In early summer this year, the shila ropana ground-breaking ceremony was held for the ISKCON New Vrindaban community's Radha-Krishna Temple of Understanding. The presiding Shankarachariya Abbot at Kanchi Peetam monastery in South India had set the auspicious hour, and the senior 93-year old Shankarachariya had sent a message of good will.

By 1992, the 18-story, 216-foot high Vaishnava Hindu temple will rise out of West Virginia's northern hills. It is the largest temple to be undertaken in the Western hemisphere and the biggest Radha-Krishna temple to ever be built. Its South Indian architecture is an ancient design that has never been used before. A world-class religious building, its size exceeds St. Peter's Basilica, Christendom's largest church.

It will take seven years to build and open the basic structure. Four more years are planned, until 1996, for the details the Hare Krishna craftsmen work into their sanctuaries. The story of Lord Krishna will be told through sculpture, murals, tapestry, wall frescoes and paintings all in the style of Krishna temples in Mathura, Vrindaban and Dwarka in North India. New Vrindaban spiritual leaders see the Temple and its 33-acre grounds as the centerpiece of their pilgrimage center.

On the day of the ground-breaking it rained, forcing the crowd of 500 indoors until the weather cleared. Despite the shuffle, Public Affairs spokesman, Tulsi Dasa, felt the ceremony was a tremendous success. One U.S. Congressman, two state senators and many local politicians attended, demonstrating how popular New Vrindaban has become.

The community puts $5-7 million a year into the county and "that's just the beginning," said Tulsi Dasa. New Vrindaban anticipates hiring over 200 people for their project. Recently, a reporter from the The Wall Street Journal visited the community to do a story. Swami Kirtanananda Bhaktipada, wondered out loud why the Journal hadn't done a story before. The reporter replied, "We didn't take you that seriously up till now." The community is now being taken seriously not only by the press, politicians and state tourist officials but also by a group of U.S. Hindu architects and engineers who are assisting in the Temple's design complexities.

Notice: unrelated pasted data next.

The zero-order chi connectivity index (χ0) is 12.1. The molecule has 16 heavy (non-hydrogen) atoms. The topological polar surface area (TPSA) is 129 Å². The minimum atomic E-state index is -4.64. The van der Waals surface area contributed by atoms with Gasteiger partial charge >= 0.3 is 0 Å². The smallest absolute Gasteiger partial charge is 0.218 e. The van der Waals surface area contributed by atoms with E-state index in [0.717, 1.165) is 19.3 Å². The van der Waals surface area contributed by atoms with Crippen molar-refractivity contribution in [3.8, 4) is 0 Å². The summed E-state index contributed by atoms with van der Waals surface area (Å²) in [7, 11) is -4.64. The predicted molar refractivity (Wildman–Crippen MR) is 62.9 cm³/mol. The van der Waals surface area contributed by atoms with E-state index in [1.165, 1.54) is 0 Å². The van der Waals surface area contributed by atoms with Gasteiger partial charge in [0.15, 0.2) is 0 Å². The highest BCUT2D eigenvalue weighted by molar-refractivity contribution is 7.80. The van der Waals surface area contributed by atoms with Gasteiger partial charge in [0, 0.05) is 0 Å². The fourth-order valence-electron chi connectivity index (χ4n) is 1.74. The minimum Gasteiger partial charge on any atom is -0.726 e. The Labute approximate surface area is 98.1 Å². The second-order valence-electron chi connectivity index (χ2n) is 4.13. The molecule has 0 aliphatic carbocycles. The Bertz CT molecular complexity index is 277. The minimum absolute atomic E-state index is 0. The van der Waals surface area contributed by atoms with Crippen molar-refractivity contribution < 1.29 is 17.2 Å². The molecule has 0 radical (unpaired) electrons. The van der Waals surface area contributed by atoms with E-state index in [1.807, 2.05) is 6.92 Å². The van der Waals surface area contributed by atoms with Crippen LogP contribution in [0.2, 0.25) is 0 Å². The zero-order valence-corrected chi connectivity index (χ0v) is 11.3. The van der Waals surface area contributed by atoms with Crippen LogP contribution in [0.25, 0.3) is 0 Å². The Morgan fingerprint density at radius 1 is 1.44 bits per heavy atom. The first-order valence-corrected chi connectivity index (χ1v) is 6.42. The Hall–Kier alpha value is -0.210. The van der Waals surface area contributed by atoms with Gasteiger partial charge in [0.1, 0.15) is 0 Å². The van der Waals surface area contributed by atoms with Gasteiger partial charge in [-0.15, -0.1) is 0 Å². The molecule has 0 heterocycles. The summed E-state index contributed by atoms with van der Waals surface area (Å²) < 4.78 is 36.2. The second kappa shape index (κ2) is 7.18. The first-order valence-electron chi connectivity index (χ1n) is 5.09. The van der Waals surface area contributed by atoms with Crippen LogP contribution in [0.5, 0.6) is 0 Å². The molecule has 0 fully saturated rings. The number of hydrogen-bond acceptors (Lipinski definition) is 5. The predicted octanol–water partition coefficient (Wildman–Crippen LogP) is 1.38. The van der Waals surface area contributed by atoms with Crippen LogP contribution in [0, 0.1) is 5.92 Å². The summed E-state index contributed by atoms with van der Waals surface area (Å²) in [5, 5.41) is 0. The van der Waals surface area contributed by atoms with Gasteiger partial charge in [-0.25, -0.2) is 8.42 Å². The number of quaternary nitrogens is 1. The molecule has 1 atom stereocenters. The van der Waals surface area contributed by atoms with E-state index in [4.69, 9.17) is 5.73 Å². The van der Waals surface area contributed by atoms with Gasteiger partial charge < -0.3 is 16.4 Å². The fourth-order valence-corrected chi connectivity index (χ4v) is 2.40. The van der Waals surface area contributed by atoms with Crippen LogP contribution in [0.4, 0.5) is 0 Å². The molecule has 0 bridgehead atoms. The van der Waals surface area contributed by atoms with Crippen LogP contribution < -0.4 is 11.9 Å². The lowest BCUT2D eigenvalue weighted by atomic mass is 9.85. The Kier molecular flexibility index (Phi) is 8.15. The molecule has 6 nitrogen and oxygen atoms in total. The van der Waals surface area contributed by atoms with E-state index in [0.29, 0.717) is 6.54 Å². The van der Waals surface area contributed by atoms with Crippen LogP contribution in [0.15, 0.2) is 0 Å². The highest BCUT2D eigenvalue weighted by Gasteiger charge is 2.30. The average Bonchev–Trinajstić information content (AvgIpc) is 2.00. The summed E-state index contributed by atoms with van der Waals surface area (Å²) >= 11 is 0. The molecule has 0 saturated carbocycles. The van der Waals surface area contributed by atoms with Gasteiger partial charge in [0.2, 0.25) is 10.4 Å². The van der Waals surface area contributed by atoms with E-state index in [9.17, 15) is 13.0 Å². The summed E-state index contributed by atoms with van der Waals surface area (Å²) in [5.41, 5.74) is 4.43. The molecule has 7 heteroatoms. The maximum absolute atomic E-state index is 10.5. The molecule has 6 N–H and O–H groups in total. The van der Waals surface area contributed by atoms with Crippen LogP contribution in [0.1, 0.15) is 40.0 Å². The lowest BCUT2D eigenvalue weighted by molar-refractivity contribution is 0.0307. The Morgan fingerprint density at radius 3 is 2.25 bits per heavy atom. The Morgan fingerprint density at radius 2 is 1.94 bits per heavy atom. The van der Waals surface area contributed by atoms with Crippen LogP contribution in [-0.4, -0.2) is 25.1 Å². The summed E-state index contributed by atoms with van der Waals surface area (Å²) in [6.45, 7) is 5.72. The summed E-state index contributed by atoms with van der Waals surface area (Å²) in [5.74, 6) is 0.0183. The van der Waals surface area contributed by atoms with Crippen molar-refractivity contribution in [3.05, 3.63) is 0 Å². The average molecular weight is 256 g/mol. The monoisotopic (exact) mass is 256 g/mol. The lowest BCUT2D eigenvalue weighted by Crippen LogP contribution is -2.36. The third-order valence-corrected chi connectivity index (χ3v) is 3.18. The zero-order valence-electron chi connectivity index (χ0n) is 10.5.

The $25-million price tag is relatively economical considering that all 27,000 tons of granite are being donated by a non-Hare Krishna well-wisher in Georgia. New Vrindaban is now making this resource available to other U.S. temple projects, for little or no cost.

With a supply of granite readily available, the planners face cutting it, an operation they estimate would take 1,000 men 10 years to do by hand. That's just for the central tower itself. After researching in Japan and Germany for robotic and water-jet stone slicers, the community is now outfitting its high-tech stone cutting shop. Before winter sets in this year they expect to have lowered the ground level by 25 feet and started the foundation work.

The Temple will amaze Americans and is meant to do so. Tulsi Das says they expect far more visitors to tour the Radha-Krishna Temple than now tour New Vrindaban's legendary Palace of Gold. There will even be elevators to take people from the ground floor up to the main level. The Hare Krishnas intend to educate the public in its theology and sadhanas, thus the name: Temple of Understanding. The first and second levels are designed to contain a 3,000-seat dining room, a marriage hall, yagna fire-ceremony hall, library, family counseling offices and a multitude of ISKCON's unique preaching facilities: a multi-media planetarium, "The Lord Has Form" exhibit, a Vedic Science Hall and an Exhibition Hall.